If condensation is giving you problems, try some car wax. Water beads are OK but a continuous film is not. (Don't forget; Wipe on - let it dry - wipe off) If all of this continues to be a problem, an autotransformer can be used to boost the supply voltage sightly (10 - 15 volts) but a new ballast has almost as much likelihood to fix it too. Florida tends to have the most problems due to humidity.

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#15
In reply to #14

Re: Fluorescent Ballast Starting Voltage Booster/Capacitor

01/05/2015 8:49 PM

You have given me a lot with which to experiment.

I, too, have run my hand along a tube and watched the plasma waves bounce around as the fixture came to life. 20 years ago I sold my interest in a restaurant, leaving behind a huge roll of very heavy duty (20 micron thickness by 32 inches wide, I recall) aluminum foil. We used it as an oven liner to enhance cooking energy efficiency and to facilitate cleaning. One of my co-owner jobs (Mostly, I was a silent partner.)was to reline two ovens about once per month. The roll cost almost $100, but was enough to last for many years. If the place were still in business, I probably could have gone by to pick up a piece to make some very narrow foil strips by wrapping it on a piece of pvc pipe and scoring 2 mm wide strips on my lathe. Unfortunately, there is no place on Planet Earth where the restaurant business is more challenging than Florida; the property is now a pawn shop.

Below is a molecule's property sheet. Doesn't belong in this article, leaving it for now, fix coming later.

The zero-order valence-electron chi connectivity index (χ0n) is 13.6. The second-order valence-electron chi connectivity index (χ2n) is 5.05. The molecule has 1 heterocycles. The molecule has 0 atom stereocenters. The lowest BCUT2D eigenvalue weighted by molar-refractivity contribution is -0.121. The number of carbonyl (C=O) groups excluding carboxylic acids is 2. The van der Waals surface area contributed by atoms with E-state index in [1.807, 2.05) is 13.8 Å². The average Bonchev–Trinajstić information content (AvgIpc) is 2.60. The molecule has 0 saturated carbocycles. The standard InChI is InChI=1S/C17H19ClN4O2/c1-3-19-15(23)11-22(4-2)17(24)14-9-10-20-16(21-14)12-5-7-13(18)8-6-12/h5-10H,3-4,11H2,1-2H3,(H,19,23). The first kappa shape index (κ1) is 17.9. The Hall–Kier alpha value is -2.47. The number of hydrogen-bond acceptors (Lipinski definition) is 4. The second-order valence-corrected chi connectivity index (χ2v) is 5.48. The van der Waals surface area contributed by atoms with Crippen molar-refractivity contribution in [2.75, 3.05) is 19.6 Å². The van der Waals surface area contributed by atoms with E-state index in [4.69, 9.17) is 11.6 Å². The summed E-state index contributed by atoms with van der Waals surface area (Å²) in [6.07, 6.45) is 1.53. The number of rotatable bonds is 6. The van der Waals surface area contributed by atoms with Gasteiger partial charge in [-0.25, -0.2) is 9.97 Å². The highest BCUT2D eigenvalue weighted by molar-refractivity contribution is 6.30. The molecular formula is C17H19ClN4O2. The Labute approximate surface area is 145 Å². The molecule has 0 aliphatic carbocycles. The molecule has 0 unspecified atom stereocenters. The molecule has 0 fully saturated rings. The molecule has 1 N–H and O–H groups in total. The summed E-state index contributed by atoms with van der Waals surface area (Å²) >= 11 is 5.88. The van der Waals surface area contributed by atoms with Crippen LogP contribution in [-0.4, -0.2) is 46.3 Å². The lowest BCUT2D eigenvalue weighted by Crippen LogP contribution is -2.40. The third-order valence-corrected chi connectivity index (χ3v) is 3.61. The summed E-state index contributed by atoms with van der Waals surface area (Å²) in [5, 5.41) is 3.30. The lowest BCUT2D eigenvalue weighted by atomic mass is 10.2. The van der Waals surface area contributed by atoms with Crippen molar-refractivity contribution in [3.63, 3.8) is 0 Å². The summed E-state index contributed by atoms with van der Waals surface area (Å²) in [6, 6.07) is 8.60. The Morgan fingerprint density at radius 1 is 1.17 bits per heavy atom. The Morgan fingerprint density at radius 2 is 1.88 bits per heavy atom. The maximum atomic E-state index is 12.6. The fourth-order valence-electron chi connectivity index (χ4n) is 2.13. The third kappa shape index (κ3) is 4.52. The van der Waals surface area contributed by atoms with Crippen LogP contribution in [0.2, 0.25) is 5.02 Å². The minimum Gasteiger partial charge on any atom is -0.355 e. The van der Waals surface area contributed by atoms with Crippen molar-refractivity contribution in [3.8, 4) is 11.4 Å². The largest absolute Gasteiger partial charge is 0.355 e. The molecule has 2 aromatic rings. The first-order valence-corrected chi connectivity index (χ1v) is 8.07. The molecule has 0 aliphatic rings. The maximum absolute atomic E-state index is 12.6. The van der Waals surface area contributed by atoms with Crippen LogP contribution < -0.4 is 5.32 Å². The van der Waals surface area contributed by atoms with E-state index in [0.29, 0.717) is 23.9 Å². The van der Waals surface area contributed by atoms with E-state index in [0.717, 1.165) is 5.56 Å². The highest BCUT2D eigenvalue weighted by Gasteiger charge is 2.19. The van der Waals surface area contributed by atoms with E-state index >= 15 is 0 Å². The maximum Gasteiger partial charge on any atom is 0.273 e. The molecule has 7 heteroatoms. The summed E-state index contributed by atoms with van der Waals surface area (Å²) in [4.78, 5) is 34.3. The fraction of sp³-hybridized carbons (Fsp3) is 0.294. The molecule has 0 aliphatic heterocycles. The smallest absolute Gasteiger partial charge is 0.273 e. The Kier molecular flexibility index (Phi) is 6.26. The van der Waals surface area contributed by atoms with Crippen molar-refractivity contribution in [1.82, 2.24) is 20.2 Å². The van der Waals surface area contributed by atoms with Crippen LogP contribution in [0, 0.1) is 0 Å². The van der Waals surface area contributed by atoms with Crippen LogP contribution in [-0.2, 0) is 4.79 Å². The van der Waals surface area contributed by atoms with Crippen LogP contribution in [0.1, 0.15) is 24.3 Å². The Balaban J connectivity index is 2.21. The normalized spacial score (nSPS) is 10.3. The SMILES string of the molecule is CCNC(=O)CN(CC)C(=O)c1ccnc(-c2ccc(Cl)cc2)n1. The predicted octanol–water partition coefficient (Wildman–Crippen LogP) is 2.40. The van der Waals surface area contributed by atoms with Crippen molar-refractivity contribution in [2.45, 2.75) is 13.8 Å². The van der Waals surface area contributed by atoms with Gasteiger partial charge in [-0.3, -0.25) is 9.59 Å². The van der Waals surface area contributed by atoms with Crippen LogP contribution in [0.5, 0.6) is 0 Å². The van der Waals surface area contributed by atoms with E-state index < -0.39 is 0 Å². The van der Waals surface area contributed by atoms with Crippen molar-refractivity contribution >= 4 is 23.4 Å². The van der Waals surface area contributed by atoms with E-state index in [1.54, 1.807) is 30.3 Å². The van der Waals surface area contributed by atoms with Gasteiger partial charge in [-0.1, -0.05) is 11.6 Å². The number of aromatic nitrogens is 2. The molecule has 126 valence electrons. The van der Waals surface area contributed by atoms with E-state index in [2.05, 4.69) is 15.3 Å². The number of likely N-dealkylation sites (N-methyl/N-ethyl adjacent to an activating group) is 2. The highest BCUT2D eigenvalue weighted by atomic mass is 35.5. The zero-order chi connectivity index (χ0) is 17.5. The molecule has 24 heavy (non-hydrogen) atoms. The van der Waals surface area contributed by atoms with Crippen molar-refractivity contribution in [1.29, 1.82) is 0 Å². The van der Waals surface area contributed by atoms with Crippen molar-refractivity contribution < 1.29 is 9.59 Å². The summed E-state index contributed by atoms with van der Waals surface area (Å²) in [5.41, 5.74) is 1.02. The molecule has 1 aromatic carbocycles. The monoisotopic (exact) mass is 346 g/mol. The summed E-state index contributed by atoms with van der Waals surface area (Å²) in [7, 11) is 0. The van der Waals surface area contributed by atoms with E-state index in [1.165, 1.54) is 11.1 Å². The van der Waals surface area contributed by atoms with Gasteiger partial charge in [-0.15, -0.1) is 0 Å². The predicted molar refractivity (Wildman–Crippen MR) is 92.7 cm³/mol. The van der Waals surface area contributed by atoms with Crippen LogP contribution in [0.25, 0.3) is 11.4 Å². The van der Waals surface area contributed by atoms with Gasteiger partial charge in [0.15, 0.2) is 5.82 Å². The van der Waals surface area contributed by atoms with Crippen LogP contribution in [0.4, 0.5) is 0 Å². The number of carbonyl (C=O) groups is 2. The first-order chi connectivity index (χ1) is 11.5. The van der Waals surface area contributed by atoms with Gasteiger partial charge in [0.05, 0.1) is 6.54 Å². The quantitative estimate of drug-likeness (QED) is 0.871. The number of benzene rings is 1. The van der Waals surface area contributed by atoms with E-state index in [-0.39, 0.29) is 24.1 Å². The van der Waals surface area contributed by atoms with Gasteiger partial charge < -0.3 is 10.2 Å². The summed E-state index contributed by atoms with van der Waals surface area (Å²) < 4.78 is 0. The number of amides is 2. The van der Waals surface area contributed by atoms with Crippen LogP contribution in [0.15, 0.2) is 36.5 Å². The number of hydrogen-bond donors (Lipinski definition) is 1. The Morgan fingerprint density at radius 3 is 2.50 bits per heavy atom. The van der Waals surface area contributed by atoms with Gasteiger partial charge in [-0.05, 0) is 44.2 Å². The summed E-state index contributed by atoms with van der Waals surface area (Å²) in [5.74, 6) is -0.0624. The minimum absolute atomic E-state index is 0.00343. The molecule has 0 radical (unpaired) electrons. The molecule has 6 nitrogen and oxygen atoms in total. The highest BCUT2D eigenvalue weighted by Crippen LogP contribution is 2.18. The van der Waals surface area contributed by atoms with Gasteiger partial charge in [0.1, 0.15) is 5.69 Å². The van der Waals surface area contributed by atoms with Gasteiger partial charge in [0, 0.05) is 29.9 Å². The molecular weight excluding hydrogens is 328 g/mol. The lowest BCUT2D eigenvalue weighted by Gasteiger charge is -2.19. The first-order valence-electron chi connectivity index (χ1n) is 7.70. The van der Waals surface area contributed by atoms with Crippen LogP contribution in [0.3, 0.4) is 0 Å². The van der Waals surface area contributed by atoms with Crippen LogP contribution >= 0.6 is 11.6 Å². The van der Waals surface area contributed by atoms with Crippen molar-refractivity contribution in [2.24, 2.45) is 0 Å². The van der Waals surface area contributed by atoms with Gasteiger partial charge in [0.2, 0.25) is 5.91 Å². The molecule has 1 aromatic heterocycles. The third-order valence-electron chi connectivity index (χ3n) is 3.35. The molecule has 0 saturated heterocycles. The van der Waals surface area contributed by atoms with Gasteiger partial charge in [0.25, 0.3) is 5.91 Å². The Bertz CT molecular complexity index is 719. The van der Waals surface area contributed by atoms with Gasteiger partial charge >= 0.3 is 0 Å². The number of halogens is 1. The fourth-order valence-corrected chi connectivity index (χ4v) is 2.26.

Thanks, again. My engineering is all things civil, structural, hydraulic, geotechnical and coastal.